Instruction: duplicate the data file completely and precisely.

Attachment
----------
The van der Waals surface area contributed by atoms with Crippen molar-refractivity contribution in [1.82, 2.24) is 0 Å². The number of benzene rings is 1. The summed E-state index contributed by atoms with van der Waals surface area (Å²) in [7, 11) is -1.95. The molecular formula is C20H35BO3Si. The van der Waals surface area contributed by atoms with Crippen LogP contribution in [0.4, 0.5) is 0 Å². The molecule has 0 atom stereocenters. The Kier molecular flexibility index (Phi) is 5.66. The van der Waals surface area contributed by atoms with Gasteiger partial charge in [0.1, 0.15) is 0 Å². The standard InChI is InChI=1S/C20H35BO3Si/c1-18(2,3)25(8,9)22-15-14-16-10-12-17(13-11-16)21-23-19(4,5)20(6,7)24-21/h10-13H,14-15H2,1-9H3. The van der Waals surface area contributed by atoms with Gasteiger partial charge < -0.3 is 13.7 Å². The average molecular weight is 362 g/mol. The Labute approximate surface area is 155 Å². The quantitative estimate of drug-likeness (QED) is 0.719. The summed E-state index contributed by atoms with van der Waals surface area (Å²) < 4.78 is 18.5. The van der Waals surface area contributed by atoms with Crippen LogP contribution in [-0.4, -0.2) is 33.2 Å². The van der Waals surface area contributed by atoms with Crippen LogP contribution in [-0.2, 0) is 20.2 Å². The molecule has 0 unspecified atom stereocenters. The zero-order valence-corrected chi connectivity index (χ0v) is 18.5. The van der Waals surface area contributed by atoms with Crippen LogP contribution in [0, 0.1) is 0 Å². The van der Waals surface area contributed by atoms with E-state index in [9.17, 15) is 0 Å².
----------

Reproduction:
The van der Waals surface area contributed by atoms with Crippen molar-refractivity contribution in [1.82, 2.24) is 0 Å². The number of benzene rings is 1. The summed E-state index contributed by atoms with van der Waals surface area (Å²) in [7, 11) is -1.95. The molecular formula is C20H35BO3Si. The van der Waals surface area contributed by atoms with Crippen LogP contribution in [0.4, 0.5) is 0 Å². The molecule has 0 atom stereocenters. The Kier molecular flexibility index (Phi) is 5.66. The van der Waals surface area contributed by atoms with Gasteiger partial charge in [0.1, 0.15) is 0 Å². The standard InChI is InChI=1S/C20H35BO3Si/c1-18(2,3)25(8,9)22-15-14-16-10-12-17(13-11-16)21-23-19(4,5)20(6,7)24-21/h10-13H,14-15H2,1-9H3. The van der Waals surface area contributed by atoms with Gasteiger partial charge < -0.3 is 13.7 Å². The average molecular weight is 362 g/mol. The Labute approximate surface area is 155 Å². The quantitative estimate of drug-likeness (QED) is 0.719. The summed E-state index contributed by atoms with van der Waals surface area (Å²) < 4.78 is 18.5. The van der Waals surface area contributed by atoms with Crippen LogP contribution in [-0.4, -0.2) is 33.2 Å². The van der Waals surface area contributed by atoms with Crippen LogP contribution in [-0.2, 0) is 20.2 Å². The molecule has 0 unspecified atom stereocenters. The zero-order valence-corrected chi connectivity index (χ0v) is 18.5. The van der Waals surface area contributed by atoms with Crippen LogP contribution in [0, 0.1) is 0 Å². The van der Waals surface area contributed by atoms with E-state index in [9.17, 15) is 0 Å².